Women entrepreneurs’ discursive framing of the work-life relationship ultimately presents a complex picture of work-life. [6] On the whole, these women maintained the myth of work and life as separate realms and discussed their experiences as a segmenting of realms. Yet, a few women’s voices emerged from the data that critiqued the myth of the separate sphere; these voices stand out as particularly passionate or emotional. Simultaneously, some women entrepreneurs, while framing work and life as separate realms, moved between the realms with relative fluidity, whereas others had more difficulty with this. In the following section, I combine my results with interpretations in light of prior literature and the theoretical frame of the crystallized self.

Work and Life Realms are Separate

Eighteen of the 23 women framed their home and work as two separate realms, indicating that they preferred these realms as separate either because it simply was easier for them to balance life and work, or because it was necessary (due to the nature of their businesses) for work and life to be independent of each other. These women entrepreneurs conceived of these realms as inherently being in conflict with each other, at times specifically referencing the fact that as women, while they were expected to perform double responsibilities, they were unsure of how to get it all done and/or they were exhausted trying to get it all done. Segmenting emerged as a strategy to set boundaries in order to maintain the realms as separate, and the participants set boundaries in the following ways: (a) setting rules and personal boundaries; (b) creating physical boundaries between home and work; and (c) relying on a network of third-party help for childcare and housework.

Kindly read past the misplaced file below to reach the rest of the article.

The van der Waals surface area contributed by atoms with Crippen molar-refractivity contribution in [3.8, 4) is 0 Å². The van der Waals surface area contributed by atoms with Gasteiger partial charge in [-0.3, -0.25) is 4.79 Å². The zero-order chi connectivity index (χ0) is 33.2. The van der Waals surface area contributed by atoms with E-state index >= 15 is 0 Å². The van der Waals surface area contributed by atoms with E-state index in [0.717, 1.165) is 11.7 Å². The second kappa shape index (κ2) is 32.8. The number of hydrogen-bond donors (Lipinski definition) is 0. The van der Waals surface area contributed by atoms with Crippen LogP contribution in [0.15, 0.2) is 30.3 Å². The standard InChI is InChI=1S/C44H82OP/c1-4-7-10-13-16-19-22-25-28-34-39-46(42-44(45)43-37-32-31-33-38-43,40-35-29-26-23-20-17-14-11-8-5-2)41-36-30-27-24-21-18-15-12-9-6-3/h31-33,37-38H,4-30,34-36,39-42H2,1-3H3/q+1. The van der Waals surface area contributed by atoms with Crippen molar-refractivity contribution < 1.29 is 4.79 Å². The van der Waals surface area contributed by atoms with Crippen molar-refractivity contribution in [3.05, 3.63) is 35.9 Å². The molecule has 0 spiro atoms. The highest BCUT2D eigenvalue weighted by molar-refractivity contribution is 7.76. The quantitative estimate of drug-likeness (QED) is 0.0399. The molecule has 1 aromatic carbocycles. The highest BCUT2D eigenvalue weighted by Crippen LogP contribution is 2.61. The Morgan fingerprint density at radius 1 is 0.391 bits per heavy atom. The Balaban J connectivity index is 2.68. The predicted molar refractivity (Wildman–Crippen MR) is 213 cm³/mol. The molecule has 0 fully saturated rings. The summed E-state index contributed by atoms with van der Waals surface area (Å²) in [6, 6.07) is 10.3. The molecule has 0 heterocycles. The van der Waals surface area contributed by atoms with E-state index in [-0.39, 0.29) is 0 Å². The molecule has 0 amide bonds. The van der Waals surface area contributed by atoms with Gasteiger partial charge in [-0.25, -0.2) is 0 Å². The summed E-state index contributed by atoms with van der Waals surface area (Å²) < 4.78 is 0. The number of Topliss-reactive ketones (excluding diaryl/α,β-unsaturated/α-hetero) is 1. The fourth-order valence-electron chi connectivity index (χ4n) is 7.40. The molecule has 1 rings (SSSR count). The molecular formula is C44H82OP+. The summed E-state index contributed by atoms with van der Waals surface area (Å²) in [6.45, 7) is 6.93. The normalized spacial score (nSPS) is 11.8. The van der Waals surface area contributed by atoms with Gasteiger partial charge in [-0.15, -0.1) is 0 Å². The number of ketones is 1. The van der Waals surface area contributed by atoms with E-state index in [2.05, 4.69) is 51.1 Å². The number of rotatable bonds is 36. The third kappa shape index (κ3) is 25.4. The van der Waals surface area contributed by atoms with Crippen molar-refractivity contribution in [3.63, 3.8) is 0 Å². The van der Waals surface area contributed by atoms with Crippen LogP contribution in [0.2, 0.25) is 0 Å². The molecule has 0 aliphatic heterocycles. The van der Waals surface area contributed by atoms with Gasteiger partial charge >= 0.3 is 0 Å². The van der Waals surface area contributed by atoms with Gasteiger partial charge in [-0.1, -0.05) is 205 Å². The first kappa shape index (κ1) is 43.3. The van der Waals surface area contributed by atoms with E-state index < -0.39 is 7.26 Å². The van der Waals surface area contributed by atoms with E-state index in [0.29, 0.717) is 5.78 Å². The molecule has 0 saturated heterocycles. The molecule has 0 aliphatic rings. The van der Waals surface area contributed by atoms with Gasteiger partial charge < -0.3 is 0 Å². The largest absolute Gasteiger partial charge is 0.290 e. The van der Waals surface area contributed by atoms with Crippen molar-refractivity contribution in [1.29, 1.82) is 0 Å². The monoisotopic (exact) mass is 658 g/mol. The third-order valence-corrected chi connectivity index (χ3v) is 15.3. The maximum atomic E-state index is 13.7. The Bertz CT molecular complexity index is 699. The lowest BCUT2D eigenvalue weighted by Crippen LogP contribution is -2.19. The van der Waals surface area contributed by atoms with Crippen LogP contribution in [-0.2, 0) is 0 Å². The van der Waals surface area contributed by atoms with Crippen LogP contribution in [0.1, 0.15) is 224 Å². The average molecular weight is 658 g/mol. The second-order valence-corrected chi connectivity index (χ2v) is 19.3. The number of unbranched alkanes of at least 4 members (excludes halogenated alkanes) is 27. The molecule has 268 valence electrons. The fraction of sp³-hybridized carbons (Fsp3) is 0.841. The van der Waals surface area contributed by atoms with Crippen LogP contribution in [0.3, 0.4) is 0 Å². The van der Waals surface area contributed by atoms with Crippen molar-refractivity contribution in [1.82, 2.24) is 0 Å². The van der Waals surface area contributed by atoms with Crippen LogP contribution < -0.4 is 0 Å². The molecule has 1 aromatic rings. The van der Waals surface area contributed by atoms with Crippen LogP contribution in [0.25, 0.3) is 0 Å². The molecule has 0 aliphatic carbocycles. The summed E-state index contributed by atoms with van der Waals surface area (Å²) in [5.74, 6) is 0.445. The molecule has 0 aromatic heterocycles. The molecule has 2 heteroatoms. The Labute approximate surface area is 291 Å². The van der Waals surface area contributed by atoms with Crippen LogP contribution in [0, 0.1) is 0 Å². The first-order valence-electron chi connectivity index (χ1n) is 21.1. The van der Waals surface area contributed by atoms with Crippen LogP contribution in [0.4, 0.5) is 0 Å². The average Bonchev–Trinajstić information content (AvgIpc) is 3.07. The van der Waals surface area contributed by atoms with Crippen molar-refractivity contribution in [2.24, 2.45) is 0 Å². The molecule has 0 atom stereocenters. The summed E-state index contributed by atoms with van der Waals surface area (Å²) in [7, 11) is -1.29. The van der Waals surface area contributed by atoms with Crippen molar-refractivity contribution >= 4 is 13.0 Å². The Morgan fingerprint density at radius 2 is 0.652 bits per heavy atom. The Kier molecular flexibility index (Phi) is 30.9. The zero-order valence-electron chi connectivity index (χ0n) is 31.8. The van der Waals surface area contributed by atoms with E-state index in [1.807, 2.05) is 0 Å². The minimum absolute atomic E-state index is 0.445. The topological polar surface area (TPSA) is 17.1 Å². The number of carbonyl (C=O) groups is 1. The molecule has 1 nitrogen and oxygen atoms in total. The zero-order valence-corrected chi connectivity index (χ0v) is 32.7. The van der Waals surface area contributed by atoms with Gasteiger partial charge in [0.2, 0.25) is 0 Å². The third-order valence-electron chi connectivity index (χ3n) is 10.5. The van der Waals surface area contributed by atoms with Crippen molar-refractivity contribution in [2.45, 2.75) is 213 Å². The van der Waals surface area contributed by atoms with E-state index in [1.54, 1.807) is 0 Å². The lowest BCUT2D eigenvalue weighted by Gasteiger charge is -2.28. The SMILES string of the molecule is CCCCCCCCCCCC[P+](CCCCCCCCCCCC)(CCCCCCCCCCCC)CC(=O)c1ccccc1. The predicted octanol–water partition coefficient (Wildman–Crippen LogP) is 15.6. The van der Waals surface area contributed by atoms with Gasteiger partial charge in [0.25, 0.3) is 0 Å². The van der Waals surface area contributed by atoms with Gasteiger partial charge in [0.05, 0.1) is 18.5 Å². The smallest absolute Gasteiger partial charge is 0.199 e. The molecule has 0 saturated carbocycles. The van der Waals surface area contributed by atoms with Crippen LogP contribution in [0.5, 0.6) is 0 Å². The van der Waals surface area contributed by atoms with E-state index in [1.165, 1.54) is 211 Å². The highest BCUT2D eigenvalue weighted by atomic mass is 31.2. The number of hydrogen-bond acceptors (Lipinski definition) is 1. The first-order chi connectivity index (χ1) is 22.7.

Family Rules. The use of family rules to delineate the home realm from the work realm was common among the entrepreneurs and reportedly aided in reminding them of their priorities. Examples of rules included establishing “family time,” holding weekly family meetings, prohibiting business phone calls in the home, and banning work-talk in the home. Melanie and her husband have weekly meetings that help them to discursively define their work and home realms; this is particularly important to Melanie, as the business is a home-based business, and with her husband as her employee, she feels that they need to work to keep the realms separate. As she described, “We have bi-weekly meetings for work, quick meetings…And then, once a week, on Monday mornings, we do that for us. For our lives. And it really keeps things separate” (emphasis hers). Melanie’s emphasis on for our lives indicates that segmenting the realms is not a superficial task. In Christina’s case, she made sure to separate the realms with an eye toward personal time and self-fulfillment. She explained,